Continuing our new series, #AMapplications, this week we look at additively manufactured parts for the interiors of aircraft. While each post in the series zooms in on a specific in-use application that is additively manufactured, when it comes to the interior of an aircraft there are various applications. The common denominator is the specific standards derived from the conditions. This week we look at the needs of airplane interiors and how additive manufacturing (AM) addresses them.
Few and Many
The potential of AM for aircraft interiors stems from the contrast between the fact that on one hand planes are manufactured in small numbers, on the other hand, numerous people go through them on a regular basis. The interior of an aircraft is subject to extensive use, every seat belt, every hook that holds a tray is used repeatedly over the lifespan of the plane. So while planes are not mass produced, they require small-volume yet specialized production as well as constant maintenance and supply of spare parts. Therefore airlines are currently using additively manufactured parts for both interior spare parts and new parts in their newer planes. “Not only can’t we hold stock of every replacement part we might need, but we often only require a small number of units, which can be really expensive to produce using traditional manufacturing methods and can involve frustrating delays while a replacement part is delivered,” says Bruce Parton, Air New Zealand’s chief operations officer (below 3D printed cocktail tray – Air New Zealand). ATR Aircraft as well uses additively manufactured replacement parts for obsolete plastic parts in their cabin interiors. According to Stephane Marty, head of cabin design at ATR, using AM for aircraft interiors has proven to be cost-effective: “We can make a single part without having to launch the manufacture of a series of 200.”
Non-Critical yet Effective
Another factor that facilitates the adoption of AM, in this case, is that most interior parts are non-critical. While they do require a certification process regarding climate and stress durability, the process isn’t the same as certifying a critical part, such as engine components. Materialise, for example, manufactured the spacer panel (below and up top) for Airbus (Finnair), the panel aesthetically looks like any other part on the plane and is 15% lighter than traditionally manufactured equivalent parts. Certification-wise it is made of a flame retardant material and meets aerospace certification requirements. Like the panel, most AM parts are polymer components for cabin and cockpit applications such as air conditioning and heating, cable ducts, etc, yet there are also additively manufactured critical interior components such as the titanium latch shafts for Airbus and the titanium belt buckles (2nd below), both manufactured by EOS.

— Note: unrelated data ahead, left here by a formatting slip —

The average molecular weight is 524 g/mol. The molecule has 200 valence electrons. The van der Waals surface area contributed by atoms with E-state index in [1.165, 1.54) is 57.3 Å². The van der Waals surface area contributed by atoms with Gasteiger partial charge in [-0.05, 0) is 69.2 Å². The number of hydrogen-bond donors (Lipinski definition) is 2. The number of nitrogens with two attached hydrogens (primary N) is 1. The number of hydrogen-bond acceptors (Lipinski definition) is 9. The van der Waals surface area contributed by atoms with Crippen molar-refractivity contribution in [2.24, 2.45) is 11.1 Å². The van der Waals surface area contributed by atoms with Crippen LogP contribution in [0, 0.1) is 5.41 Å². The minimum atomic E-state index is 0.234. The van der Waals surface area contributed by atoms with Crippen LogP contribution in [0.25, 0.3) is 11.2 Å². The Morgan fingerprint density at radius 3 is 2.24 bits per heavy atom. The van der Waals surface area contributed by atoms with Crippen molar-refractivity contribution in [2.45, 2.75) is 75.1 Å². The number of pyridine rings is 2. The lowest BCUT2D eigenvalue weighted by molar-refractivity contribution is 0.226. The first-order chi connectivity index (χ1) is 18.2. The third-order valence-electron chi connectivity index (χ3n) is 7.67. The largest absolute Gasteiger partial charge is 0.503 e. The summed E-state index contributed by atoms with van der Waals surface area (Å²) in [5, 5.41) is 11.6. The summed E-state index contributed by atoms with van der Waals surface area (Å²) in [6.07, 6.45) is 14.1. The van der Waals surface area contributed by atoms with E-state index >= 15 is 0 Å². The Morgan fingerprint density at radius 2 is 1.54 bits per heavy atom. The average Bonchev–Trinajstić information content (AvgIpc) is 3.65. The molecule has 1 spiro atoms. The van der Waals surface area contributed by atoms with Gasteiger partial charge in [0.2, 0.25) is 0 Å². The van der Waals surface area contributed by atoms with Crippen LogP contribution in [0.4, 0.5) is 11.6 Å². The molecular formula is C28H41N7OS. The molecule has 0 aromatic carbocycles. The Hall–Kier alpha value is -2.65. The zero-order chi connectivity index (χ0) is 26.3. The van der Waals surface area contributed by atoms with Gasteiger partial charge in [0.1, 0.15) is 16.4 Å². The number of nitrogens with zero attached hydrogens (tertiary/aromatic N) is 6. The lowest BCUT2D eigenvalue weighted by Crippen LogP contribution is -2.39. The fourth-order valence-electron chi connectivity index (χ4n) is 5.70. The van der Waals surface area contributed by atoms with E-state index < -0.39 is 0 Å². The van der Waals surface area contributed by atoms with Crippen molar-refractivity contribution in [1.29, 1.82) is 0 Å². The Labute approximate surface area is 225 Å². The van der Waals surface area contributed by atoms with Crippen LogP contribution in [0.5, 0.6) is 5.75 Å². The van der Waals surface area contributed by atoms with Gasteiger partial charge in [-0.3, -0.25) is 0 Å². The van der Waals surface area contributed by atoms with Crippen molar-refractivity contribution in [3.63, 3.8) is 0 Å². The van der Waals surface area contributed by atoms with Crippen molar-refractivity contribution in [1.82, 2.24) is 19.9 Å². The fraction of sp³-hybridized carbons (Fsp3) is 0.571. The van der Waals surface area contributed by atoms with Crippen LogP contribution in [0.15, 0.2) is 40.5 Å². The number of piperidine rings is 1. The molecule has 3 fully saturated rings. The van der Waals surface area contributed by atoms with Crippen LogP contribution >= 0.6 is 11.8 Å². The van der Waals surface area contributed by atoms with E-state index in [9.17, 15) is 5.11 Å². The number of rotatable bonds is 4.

Planes are manufactured in small batches and built to last years. Naturally, flight culture and additional services change over the years and require adapting. It’s been years since smoking was permitted on planes, but the no smoking light can still be seen. Another example is the outdated entertainment interface – this is where AM comes in. Jetstar’s Airbus A330 fleet, for example, had the inflight entertainment interface located in the armrests replaced with a blank additively manufactured plate produced by Satair. On top of that, airline companies wish to set themselves apart from their competitors, they want to project a certain image, therefore they’re looking for customizing parts visible to their customers, using textures or logos, which are easily customized using AM. While visual branding is part of differentiating a brand, offering a differentiated experience can have a great impact in today’s consumer culture. A brand-specific experience and customization per customer are important for a brands reputation, again, ideal for AM production.
The Holy Grail
According to Airbus, “Weight reduction is the holy grail of aerospace engineering: every kilogram saved prevents 25 tons of CO2 emissions during the lifespan of an aircraft.” Ducting, vents, cable management, electrical housings, cover, caps, bins, dividers, panels for sidewalls and ceilings, – the applications are many, and most not publicized, but they do add up and can lead to significant weight reduction (above air duct manufactured by EOS). Back in 2015 Boeing spokesman Nathan Hulings said: “We have approximately 300 different part numbers on 10 different aircraft production programs, which amounts to more than 20,000 non-metallic additive manufactured parts that are on vehicles that we have delivered to our customers.” Last year Boeing stated that more than 60,000 additively manufactured parts are already flying across Boeing’s commercial, space and defense product ranges – that’s a growth of 300% over 3 years.
So next time you board a plane, take a look around you – there are probably AM parts that you’ve never noticed before.
It’s always exciting to see new applications for AM, but it’s even more exciting to see them mature into industrialized processes and business models. Tell us about the AM applications you encountered, we’ll try to feature them here and follow us for more #AMapplications. For more insights and information follow us on LinkedIn or subscribe to our newsletter for weekly updates.